With panache, reforming prisoners perform for U.S. attorney general
By Mary Milliken
NORCO Calif. (Reuters) - In a prison on a hill in California, 18 inmates came face to face with the nation's top law enforcement official. And they came in full makeup.
What the prisoners wanted to show U.S. Attorney General Eric Holder on Thursday was how two months of acting workshops allowed them to gain control of their emotions, develop self-esteem and prepare themselves for re-entry in society. Many have been behind bars for decades.
Holder's host was Oscar-winning actor Tim Robbins, whose Actors' Gang theater company started the Prison Project in 2006 and has worked with over 500 inmates to help cut recidivism in California's overcrowded prison system.
Recalling his time as a judge in Washington D.C. some 25 years ago, Holder told guests at the California Rehabilitation Center he had sent young men to prison when there were no tools to help them change during long incarceration.
"This is such a tool, something that I want to look at and help replicate to the extent that is possible," said Holder who resigned as President Obama's attorney general in September after six years, but will stay until his replacement is found.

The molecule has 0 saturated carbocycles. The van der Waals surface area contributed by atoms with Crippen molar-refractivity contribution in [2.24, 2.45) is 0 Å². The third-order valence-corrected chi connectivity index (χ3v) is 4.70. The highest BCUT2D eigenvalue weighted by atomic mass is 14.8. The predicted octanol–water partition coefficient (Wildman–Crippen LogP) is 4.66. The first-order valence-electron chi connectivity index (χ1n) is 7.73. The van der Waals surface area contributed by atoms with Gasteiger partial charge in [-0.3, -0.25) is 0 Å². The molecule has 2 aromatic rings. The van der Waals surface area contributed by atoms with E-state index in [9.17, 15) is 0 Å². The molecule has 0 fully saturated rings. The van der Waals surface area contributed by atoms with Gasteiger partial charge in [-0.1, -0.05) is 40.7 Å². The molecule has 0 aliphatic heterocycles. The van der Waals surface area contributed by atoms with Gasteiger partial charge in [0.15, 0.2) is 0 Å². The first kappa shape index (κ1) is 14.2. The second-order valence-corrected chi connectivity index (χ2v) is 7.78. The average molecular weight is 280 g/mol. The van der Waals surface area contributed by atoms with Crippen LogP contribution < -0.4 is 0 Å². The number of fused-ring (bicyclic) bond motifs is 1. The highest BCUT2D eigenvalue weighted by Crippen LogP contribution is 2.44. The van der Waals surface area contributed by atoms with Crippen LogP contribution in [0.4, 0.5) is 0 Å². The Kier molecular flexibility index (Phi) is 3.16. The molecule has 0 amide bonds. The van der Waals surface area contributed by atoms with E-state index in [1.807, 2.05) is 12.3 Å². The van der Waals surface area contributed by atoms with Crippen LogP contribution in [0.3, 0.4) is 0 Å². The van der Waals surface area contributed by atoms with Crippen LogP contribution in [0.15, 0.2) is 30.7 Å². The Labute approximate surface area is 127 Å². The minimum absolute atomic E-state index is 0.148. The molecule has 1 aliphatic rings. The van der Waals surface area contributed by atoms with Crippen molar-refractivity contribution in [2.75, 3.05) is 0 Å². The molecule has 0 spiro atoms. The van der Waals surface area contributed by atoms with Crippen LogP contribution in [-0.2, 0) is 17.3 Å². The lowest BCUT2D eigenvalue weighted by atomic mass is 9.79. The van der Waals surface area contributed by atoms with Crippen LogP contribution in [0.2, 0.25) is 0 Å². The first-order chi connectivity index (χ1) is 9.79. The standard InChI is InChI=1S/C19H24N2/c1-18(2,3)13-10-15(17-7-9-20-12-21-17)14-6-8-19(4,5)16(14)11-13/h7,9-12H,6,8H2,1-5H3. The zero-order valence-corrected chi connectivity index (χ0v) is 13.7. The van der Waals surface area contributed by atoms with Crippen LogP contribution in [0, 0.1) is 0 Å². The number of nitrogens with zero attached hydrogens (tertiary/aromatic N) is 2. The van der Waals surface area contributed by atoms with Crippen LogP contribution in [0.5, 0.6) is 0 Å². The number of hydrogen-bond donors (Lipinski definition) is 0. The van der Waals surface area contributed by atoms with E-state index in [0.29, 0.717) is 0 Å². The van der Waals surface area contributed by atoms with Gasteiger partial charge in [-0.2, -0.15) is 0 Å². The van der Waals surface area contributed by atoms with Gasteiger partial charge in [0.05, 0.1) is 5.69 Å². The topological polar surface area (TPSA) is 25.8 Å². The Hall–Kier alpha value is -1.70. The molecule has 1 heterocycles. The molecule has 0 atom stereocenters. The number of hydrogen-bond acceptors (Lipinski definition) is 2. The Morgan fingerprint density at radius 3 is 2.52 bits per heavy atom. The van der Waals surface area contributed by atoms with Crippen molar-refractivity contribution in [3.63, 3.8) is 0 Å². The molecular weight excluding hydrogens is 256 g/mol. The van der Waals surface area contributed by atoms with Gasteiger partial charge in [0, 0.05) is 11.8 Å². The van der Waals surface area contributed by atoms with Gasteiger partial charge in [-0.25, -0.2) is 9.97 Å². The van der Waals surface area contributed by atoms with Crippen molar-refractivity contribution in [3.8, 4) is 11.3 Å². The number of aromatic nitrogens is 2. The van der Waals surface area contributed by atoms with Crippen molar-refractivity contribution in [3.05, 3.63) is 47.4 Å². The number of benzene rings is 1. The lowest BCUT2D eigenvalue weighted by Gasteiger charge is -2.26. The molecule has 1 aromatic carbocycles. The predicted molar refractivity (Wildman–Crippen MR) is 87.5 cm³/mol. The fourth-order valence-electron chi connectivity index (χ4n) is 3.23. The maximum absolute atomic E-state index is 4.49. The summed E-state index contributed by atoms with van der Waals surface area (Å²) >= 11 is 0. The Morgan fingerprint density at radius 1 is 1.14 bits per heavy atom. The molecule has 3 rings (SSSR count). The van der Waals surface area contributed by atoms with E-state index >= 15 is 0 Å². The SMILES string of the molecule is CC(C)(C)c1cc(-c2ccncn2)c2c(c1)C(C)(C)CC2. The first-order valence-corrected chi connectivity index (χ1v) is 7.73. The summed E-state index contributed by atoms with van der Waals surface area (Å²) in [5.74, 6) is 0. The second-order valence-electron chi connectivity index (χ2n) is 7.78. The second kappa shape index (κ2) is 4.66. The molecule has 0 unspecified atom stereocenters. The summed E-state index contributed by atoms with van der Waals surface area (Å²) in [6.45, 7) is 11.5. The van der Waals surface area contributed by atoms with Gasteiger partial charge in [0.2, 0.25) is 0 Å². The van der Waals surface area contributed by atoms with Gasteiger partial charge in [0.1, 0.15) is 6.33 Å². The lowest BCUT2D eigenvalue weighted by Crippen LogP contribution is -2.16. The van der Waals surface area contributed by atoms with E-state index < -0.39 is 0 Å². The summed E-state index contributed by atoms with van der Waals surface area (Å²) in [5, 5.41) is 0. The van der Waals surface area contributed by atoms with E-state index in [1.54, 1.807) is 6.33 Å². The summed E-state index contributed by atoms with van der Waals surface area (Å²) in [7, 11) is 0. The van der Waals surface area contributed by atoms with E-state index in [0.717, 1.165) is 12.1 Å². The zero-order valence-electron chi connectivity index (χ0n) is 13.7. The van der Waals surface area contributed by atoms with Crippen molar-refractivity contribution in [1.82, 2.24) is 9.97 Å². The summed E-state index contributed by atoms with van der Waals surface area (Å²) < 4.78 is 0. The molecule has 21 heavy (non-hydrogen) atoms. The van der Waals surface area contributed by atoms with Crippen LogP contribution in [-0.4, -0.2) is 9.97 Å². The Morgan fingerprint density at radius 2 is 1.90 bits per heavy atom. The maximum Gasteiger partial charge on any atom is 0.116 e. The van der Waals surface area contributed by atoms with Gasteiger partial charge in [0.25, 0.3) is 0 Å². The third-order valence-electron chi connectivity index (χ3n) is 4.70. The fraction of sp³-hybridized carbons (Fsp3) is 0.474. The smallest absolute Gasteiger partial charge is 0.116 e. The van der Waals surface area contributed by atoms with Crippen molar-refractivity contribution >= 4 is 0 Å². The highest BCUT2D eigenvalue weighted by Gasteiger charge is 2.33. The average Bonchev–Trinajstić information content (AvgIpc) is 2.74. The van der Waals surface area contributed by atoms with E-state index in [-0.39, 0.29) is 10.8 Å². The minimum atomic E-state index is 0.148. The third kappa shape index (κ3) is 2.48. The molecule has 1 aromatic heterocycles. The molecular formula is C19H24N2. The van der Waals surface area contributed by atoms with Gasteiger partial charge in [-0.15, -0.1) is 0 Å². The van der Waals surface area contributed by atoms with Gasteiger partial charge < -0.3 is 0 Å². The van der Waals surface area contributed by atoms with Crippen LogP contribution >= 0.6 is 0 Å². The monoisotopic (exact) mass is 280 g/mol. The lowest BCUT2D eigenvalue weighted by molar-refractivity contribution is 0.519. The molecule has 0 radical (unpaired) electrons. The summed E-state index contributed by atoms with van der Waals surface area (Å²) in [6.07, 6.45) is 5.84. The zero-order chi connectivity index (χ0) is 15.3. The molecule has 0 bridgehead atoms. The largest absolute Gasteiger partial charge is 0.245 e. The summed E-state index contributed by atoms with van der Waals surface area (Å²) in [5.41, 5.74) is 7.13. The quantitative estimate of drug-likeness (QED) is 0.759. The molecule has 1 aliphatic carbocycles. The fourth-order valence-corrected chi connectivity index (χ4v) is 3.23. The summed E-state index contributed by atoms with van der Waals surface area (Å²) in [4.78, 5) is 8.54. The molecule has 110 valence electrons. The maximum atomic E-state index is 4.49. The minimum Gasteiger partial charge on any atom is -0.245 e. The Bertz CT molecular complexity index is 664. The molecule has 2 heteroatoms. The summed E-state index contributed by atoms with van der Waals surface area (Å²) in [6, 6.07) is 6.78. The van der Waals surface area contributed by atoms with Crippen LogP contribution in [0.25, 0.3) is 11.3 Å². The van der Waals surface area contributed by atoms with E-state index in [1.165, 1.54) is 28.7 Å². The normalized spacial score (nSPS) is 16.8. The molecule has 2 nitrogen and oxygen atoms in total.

With the attorney general in the front row just a few feet from the performers, the inmates engaged in an intense physical, verbal and emotional drill with their acting coaches.
Wearing blue prison uniforms stamped with "CDCR Prisoner" and dramatic face paint, the men were asked to make a machine with noises and movements, represent Washington D.C., pose as potatoes, connect with the audience - employing the four emotions of happy, sad, afraid and angry, that last one being the only one many use in prison.
"Look at each other," Robbins coached the inmates. "There is no one who isn't afraid." Continued...